Dollar Stable, Global Stock Markets Mixed Following Trump’s Tax Plan

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Following US President Donald Trump disclosure of his tax reform plan, the dollar remained stable versus other major currencies while global stock markets encountered a drawback on Thursday.

USD Against a Basket of Currencies

Investors are also looking forward to the European Central Bank’s (ECB) announcement regarding monetary policy later in the day.

EUR/USD was down 0.02 percent from1.0905 to 1.0881and was under a five-month peak of 1.0951 hit on Wednesday.

The dollar found support subsequent to President Trump’s confirmation that his plan would reduce the tax rate for public firms and a good number of small companies to 15 percent cutting more than half of the present 35 percent corporate rate. It would also make significant changes to the individual-tax system.

However, the plan labeled as the biggest cut in history by the administration provided no specific details on how it will be paid for without raising the debit which many analysts think is easier said than done.

British Pound US Dollar (GBP/USD) rose 0.3 percent to 1.2887 on Thursday after meeting a six-month peak of 1.2915 overnight.

US Dollar Japanese Yen (USD/JPY) was also up 0.3 percent to 111.46 while the US Dollar Swiss Franc (USD/CHF) rose 0.1 percent to 0.9949.

Japan’s central bank retained its monetary policy unchanged and projected steady growth for the country’s economy.

The Australian Dollar US Dollar (AUD/USD) lost 0.1 percent from 0.7476 to 0.7460 whereas the New Zealand Dollar US Dollar (NZD/USD) fell 0.03 percent from 0.6884 to 0.6862.

As a result of President Trump’s announcement to the leaders of Canada and Mexico that he will not yet end the North American Free Trade Agreement (NAFTA) but will renegotiate it with them instead, the US Dollar Canadian Dollar (USD/CAD)dropped 0.1 percent to 1.3596 after raising to fresh a 14-month increase of 1.3648 overnight while the US Dollar Mexican Peso (USD/MXN) slipped 0.5 percent to 19.0779.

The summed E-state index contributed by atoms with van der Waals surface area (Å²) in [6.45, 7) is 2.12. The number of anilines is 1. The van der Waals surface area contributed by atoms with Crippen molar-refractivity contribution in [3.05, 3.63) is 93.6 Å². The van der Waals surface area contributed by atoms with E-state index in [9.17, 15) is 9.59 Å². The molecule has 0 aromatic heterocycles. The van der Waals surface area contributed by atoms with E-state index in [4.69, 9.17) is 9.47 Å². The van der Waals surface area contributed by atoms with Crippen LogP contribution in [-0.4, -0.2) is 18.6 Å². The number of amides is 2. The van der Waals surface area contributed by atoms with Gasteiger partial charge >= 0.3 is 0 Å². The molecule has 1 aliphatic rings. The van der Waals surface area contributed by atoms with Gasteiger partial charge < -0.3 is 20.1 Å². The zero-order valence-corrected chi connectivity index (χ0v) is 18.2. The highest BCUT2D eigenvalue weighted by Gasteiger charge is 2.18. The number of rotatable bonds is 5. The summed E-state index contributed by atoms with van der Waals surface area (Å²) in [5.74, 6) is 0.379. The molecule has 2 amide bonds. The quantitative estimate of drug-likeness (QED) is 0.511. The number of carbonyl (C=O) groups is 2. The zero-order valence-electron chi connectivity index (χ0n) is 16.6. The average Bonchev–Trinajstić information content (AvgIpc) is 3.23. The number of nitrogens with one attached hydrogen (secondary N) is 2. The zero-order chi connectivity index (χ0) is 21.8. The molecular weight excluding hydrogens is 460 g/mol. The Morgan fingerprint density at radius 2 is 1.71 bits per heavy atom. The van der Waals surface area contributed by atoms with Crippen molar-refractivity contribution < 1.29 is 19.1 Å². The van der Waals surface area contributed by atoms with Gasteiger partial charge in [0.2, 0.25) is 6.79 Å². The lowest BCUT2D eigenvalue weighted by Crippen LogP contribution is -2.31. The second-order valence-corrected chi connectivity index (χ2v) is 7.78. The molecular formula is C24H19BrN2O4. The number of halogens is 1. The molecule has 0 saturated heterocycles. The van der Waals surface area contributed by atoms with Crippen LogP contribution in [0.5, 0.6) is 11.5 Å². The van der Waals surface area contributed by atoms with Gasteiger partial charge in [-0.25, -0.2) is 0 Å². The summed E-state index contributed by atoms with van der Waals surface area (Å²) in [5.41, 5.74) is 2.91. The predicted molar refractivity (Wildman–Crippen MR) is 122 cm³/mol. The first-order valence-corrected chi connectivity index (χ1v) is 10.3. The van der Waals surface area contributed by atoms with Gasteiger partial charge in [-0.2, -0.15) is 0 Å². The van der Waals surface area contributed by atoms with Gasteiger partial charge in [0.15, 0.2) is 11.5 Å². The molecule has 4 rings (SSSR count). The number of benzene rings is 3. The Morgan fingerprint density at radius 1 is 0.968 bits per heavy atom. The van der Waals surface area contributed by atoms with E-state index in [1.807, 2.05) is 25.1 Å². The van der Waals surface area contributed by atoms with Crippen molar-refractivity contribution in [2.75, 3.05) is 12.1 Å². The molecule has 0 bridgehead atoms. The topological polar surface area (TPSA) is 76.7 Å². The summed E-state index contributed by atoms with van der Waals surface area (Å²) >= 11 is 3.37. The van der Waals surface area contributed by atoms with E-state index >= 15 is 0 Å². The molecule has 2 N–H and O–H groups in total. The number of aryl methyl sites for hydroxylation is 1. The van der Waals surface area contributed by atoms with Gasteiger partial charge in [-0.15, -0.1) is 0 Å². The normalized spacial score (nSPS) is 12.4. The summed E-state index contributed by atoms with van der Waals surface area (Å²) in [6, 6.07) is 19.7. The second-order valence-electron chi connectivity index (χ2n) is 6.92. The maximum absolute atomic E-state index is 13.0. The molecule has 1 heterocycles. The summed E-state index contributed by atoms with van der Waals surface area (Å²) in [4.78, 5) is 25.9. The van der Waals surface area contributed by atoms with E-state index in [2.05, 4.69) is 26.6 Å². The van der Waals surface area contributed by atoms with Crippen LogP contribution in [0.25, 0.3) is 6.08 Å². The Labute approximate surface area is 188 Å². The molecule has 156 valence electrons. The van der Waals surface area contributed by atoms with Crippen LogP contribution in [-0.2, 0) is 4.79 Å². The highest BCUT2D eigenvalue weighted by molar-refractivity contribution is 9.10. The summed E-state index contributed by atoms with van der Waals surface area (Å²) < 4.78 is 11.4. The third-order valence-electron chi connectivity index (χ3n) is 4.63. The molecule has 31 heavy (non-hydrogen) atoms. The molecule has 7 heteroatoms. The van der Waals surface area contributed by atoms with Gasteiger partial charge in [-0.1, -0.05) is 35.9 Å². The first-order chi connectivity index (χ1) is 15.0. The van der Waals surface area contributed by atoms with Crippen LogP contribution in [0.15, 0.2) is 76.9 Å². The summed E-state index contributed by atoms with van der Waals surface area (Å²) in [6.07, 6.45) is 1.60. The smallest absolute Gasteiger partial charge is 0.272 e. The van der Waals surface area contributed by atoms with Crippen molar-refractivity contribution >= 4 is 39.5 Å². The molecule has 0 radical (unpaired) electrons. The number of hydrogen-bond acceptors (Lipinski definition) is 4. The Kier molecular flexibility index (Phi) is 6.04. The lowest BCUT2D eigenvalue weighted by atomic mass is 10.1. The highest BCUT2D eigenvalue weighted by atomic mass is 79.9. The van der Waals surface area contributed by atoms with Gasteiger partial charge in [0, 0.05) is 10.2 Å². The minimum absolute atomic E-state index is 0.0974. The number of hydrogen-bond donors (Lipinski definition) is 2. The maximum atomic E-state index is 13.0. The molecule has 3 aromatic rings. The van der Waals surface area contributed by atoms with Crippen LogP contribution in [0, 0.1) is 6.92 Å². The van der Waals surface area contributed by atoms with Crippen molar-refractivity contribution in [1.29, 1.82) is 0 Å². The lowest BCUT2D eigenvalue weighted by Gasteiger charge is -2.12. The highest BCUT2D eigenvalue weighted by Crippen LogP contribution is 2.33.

The US dollar index was up 0.1 percent to 99.01.

Global Stocks

Meanwhile, global stocks were mixed on Thursday as limited details regarding Trump’s tax reform plan discourage investors and anxiety growing for ECB’s monetary policy decision.

Keeping score, European shares fell in early trading. France’s CAC 40 (FCHI) slipped 0.2 percent to 5,274 while Germany’s DAX (GDAXI) dropped 0.07 percent to 12,464 and Britain’s FTSE 100 (FTSE) was down 0.5 percent to 7,250.

Euro Stoxx 50 (STOXX50E) also lost 0.3 percent to 3,567. Euro index was pulled back by 0.1 percent to 88.06.

US shares were mixed with Dow Jones Industrial Average (DJI) raising 0.08 percent to 20,991 while S&P 500 Futures was up 0.1 percent to 2,385.

Asian equities dropped from a near two-year raise on Thursday with Japan’s Nikkei 225 (N225) down by 0.1 percent to 19,251 at the end of its session.

China’s Shanghai Composite (SSEC) boosted 0.3 percent to 3,152 on its last session while Hong Kong’s Hang Seng (HSI) closed with a 0.4 percent high to 24,698.

Australia’s S&P/ASX 200 (AXJO) was up 0.1 percent to 5,921.

Following Samsung Electronics’ good news, South Korea’s KOSPI (KS11) got a 0.07 percent boost to 2,209 on Thursday.

MSCI’s AC Asia Pacific Index outside Japan increased 0.3 percent to 149.33.

Commodities

Commodities were mostly down on Thursday excluding gold with a 0.1 percent gain to 1,266 while silver futures slipped0.1 percent to 17.407 and copper losing 0.1 percent to 2.598.

Benchmark US Crude oil edged down 2 percent to 48.57 a barrel while Brent also lost 2 percent to 51.32.

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